Saudis say they urged Trump to sort out Temple Mount spat
King Salman stressed to US president the importance of enabling unfettered Muslim prayer at the site, royal court announces
Stuart Winer is a breaking news editor at The Times of Israel.
King Salman of Saudi Arabia contacted US President Donald Trump concerning the Temple Mount crisis in Jerusalem and urged the American leader to ensure that Muslims are able to pray at the Al-Aqsa Mosque without restrictions, the Saudi court said Thursday in a statement.
The announcement came after a tense standoff focused on the Temple Mount appeared to be have been resolved, when the Israel Police removed recently installed security measures that had angered Muslims and Palestinians.
Muslims had been refusing to enter the site since Israel installed security equipment, including metal detectors and cameras, two days after a July 14 attack in which three Arab Israelis used guns smuggled into the sacred compound to kill two Israeli policemen.
Deadly unrest erupted with the introduction of the new measures, with clashes breaking out around the compound and in the West Bank, leaving five Palestinians dead. A Palestinian also broke into a home in a settlement in the West Bank last week and stabbed four members of the Salomon family, killing three of them.
After Israeli police said early Thursday that all the new security measures had been removed, Palestinian Authority President Mahmoud Abbas issued a statement calling for prayer services to be reinstated in the Al-Aqsa Mosque. The call was echoed by Jerusalem’s Muslim religious authorities, which urged worshipers to pray on the Mount rather than at their local mosques.
The Saudi royal court said that Salman had been in contact with Trump and asked him to ensure that Muslims would be able to pray at the Al-Aqsa Mosque not be closed, the Saudi-owned news site Al-Arabiya reported.
The king, who is also custodian of the mosques of Mecca and Medina in his kingdom, also asked Trump to see to the abolition of restrictions on access to the Al-Aqsa mosque, the statement said.
Salman’s efforts were successful and contributed to the restoration of stability as well as preserving the dignity and security of the worshipers, the court said.
The statement also stressed Saudi Arabia’s belief in the importance of achieving a comprehensive peace for the Palestinian cause as laid out in the Arab Peace Initiative, a plan of Saudi origin that is based on a two-state solution.
At the height of the crisis, Trump dispatched his special envoy Jason Greenblatt to Israel, where he held meetings with Prime Minister Benjamin Netanyahu and Palestinian officials in Jerusalem. Greenblatt also traveled to Jordan for a meeting with that country’s foreign minister.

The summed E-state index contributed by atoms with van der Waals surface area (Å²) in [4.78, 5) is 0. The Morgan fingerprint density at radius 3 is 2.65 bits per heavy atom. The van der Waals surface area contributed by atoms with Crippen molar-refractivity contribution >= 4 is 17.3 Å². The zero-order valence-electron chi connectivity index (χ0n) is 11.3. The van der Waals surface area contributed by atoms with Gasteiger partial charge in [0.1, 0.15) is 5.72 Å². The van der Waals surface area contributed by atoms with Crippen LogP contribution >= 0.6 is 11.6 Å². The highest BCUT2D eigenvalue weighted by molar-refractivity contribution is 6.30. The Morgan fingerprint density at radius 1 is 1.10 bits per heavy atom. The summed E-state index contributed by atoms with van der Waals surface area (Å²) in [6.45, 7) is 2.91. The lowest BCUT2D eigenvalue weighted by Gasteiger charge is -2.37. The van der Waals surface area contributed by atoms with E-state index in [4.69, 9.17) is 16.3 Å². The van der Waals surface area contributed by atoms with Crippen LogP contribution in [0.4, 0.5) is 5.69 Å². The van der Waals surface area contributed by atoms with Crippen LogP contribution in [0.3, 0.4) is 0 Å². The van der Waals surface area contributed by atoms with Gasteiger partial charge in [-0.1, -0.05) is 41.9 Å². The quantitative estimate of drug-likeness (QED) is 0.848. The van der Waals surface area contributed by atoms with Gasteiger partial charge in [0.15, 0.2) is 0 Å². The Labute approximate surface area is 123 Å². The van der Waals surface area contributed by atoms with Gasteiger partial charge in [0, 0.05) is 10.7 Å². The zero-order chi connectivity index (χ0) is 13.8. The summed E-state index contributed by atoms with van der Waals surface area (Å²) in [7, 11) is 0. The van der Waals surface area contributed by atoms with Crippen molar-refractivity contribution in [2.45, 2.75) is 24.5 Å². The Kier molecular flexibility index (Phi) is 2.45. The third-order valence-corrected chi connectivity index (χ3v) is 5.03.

The tense two-week standoff between Israel and Muslim worshipers at the holy site persisted despite the removal of metal detectors on Tuesday, sparking concerns of major unrest surrounding Friday prayers.
Muslims were refusing to enter the site and have been praying in the streets outside since Israel implemented the measures. Palestinians said they viewed the move as Israel asserting further control.
Israeli authorities said the metal detectors were needed because the July 14 attackers smuggled guns into the compound and emerged from it to attack the officers.
The Temple Mount is the holiest site in Judaism and is revered as the site of the biblical temples. It is also the third-holiest site in Islam, after Mecca and Medina, and is known to Muslims as the Haram al-Sharif. Under an arrangement in place since Israel captured the Old City in the Six Day War in 1967 and extended its sovereignty there, non-Muslims are allowed access to the site but are forbidden to pray there. Under that status quo, Israel is responsible for security at the site while the Jordanian trust — the Waqf — is in charge of administrative duties.
During a visit to the region in May that included Saudi Arabia and Israel, Trump asserted that peace between Israel and the Palestinians would be part of wider regional cooperation among moderate Sunni states in which Saudi Arabia would be a key element.
AFP and Times of Israel staff contributed to this report.